“I guess I wasn’t moving quick enough for them,” Frazier told qnotes.
“From what I was told, they had a conference call last Thursday and decided it was best I step down as chair and that Jud would take over as interim chair,” Frazier added. “Instead of having a phone conversation without me, they could have had it with me. It would have been more respectful if they told me this is what they wanted to do.”
Gee said it was the board’s intention to inform Frazier of their plans to discuss his leadership at the Tuesday meeting.
“What happened was the word got out and Ran discovered that,” Gee said. “That was the fatal flaw on our part. We should have stuck to the original plan and that was to bring him in and tell him that night of our potential decision.”
Once Frazier learned about the conference call “on Friday or Saturday,” he emailed the board to learn more about it. Following the email, board members Nate Turner, Ashley Love and Edward McCray called Frazier and told them they had, in fact, met and would ask him to step down as chair, but remain on the board.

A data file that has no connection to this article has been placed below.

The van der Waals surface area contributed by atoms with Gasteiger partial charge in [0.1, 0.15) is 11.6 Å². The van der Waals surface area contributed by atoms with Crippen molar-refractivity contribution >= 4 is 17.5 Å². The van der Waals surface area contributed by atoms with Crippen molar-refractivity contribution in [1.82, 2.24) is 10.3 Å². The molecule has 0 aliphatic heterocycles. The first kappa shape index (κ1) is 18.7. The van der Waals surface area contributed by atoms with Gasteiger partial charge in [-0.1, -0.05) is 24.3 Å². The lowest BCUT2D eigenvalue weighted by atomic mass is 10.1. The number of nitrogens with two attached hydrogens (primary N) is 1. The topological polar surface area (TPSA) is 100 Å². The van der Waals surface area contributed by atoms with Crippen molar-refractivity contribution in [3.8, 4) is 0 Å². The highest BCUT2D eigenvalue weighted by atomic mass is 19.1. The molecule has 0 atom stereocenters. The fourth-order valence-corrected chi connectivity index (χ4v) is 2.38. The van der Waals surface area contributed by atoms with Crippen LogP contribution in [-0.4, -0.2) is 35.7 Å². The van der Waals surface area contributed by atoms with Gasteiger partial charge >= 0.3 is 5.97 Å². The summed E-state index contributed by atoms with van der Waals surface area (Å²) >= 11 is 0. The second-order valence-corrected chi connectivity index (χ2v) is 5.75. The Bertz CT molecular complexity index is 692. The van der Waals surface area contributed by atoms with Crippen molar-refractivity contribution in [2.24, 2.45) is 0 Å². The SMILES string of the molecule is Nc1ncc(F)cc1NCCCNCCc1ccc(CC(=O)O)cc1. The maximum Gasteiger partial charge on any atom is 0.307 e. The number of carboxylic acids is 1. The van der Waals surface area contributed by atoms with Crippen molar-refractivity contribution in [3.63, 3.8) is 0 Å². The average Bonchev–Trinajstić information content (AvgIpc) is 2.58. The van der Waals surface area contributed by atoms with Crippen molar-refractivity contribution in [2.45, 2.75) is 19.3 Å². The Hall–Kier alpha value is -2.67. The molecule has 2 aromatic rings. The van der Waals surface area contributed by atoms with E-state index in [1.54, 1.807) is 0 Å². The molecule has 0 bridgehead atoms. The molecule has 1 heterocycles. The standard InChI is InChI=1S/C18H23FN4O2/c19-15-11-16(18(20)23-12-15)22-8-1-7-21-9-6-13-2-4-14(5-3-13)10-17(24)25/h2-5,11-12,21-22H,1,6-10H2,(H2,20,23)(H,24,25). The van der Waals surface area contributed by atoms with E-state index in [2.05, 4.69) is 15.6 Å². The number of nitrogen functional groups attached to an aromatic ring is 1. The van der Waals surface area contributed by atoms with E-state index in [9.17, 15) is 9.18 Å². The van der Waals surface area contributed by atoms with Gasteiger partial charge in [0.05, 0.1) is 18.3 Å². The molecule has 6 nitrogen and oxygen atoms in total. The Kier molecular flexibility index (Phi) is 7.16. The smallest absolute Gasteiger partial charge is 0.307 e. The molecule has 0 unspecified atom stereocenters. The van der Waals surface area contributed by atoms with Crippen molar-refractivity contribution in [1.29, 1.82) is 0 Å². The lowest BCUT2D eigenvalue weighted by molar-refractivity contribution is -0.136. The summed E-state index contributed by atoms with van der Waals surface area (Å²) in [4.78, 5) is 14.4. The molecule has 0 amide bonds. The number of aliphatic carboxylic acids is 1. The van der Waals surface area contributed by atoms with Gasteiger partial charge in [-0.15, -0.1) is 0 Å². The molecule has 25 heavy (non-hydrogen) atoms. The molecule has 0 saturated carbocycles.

“They had a conversation about me stepping down as chair and wanted me to stay on the board in a different position,” Frazier said. “I asked what position, but they couldn’t tell me what position, what they wanted me to do or what assignment I would have.”
Gee insisted Frazier was told of the board’s intention to discuss the issue at the Tuesday meeting. Gee also said Frazier had indicated he would attend and that he was told he could potentially be removed as chair.
Frazier, though, said he told the board he wouldn’t be able to attend the meeting due to work restraints.
“It would have been the first meeting I’d ever missed as far as dealing with the board,” Frazier said.